Adam Smith in The Theory of Moral Sentiments (1759) says that we replace one passion with another. Is the same true for immigrant groups – as Americans, do we incarcerate one immigrant group after another? Do the physiognomies of one group replace the other? Can we say that incarceration is a form of cultural genocide? What happens to the progeny after such traumatic experiences? What is lost? What is transferred/transmitted? In Motorcycle Diaries (2003), Che Guevara during his travels around South and Central America says, “What do we leave behind when we cross each frontier? Each moment seems split in two; melancholy for what was left behind and the excitement of entering a new land.” What happens when boundaries are crossed? When humans perform inhumane acts, what do we lose as a collective – what has the American public given up in the name of national security? When we dehumanize bodies for political and economic gain, are we ever the same or do we lose a piece of our collective soul? What is lost when one is incarcerated? As many murderers will tell you, once you kill someone you are never the same – is the same true for incarcerated bodies? Are you ever the same once released? What are the effects of incarceration on the mind, body, and soul? These are questions Richard Reeves book will leave you pondering.
It is fitting to insert Gabriel Peri here, a journalist who was incarcerated by the Nazi occupied France during WWII. He was executed for being an intellectual who fought for freedom of speech and who fought against the oppression of one nation upon another, in Toward Singing Tomorrows: The Last Testament of Gabriel Peri (1946), he says, I was convinced that a people which oppresses another people is neither a free nor a happy people. That was the reason for my attitude in 1923. Nor, it seems to me, has the reason lost any of its validity today” (29). Peri continues later down the page, “In October 1924, I became foreign editor of the Paris l’Humanite. I retained that post until August 25, 1939. Two men were my masters, in the true sense of the term. That is, they did not offer themselves as models for me to copy; they imparted to me, in the words of Marcel Proust, ‘certain secrets of greatness.’ They were my advisers and intimate guides. Marcel Cachin has always shown the warmest affection for me, and Paul Vailliant-Couturier (editors of l’Humanite), until his death, considered me a younger brother. I cherished my two comrades because of their feeling for life and their taste for things of beauty. For them I learned to look upon my profession as a journalist in its true light. The late Adrien Hebrard used to say that our profession consists of knowing and making known. I was fascinated by a kind of life in which, perhaps more than in any other, it was impossible to be satisfied with what one already knew. One had to bite constantly into the hard rock of knowledge; one had to learn and keep on learning. I considered my profession a kind of religion, which I practiced every night as I wrote my daily article on foreign affairs” (30). In light of the Supreme Court’s historic decision on gay marriage, it is clear that with education and compassion, history can be rewritten. When asked, “What can be done to ensure this doesn’t happen again?” Reeves, responded: education. If re-education and education, as Richard Reeves suggests, is the key to combat racism, bigotry and the unequal treatment of others domestically and internationally, but where do we start? Maybe we can start by listening to Peri, who said that he “…was convinced that the strength of a nation lives above all in the conviction in the hearts of its citizens that they are not the guardians of special privileges but the defenders of the rights, freedoms, and social gains which are inalienably theirs” (34).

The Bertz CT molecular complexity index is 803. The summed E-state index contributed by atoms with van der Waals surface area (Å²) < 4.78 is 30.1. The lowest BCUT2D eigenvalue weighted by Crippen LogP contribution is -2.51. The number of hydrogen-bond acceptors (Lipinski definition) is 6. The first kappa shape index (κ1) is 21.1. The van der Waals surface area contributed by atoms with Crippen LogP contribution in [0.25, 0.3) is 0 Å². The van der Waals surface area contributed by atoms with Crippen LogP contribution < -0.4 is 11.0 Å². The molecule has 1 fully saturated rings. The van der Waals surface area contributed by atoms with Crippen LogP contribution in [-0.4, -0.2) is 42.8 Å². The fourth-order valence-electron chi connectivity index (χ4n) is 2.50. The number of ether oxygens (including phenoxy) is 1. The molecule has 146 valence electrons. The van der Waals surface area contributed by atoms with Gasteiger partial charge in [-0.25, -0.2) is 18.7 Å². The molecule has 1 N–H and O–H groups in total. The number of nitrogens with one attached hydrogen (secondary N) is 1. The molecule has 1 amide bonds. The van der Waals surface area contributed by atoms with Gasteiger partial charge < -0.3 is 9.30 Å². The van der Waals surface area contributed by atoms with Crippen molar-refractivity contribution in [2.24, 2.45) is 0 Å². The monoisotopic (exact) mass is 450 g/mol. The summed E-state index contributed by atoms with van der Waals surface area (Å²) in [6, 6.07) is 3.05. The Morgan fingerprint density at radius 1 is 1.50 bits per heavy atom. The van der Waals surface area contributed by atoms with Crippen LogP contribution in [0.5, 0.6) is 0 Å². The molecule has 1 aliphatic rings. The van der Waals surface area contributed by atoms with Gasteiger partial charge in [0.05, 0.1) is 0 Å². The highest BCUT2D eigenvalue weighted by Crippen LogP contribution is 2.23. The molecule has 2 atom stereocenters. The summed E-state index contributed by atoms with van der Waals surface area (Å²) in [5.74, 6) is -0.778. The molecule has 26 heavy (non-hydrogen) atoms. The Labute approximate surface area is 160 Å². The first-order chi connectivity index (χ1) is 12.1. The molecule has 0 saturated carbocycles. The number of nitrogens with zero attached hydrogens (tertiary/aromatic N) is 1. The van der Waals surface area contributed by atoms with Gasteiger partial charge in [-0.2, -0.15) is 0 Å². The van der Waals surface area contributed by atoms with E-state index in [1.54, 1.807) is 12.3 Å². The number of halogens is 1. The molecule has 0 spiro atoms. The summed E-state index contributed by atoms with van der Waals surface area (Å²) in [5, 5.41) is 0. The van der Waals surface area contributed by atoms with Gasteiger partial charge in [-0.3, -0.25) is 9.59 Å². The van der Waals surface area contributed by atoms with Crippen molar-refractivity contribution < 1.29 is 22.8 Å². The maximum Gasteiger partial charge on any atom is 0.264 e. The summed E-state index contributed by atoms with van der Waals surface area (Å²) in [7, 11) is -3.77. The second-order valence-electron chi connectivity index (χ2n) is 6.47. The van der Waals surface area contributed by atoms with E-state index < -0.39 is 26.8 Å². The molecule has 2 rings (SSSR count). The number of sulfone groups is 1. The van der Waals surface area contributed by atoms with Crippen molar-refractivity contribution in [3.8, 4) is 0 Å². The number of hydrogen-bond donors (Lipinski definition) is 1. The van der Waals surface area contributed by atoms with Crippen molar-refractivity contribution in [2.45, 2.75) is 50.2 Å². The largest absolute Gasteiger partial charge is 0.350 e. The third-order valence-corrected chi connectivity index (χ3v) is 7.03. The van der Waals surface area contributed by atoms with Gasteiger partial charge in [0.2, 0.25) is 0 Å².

It is no secret that the incarceration of the Japanese-American and other groups that were incarcerated prior and after, are all for the same reason: eugenics. Roosevelt believed in eugenics and so did Hitler – the goal was the same though the methodologies differ in the execution. I will conclude by asking you: What is your civic duty to ensure other forms of incarceration, experienced by Japanese-American, never happen again? What is your civic duty as Americans living in the ‘land of the free and home of the brave’? Or, you can do like I do and ask yourself: What would Gil Grissom do!?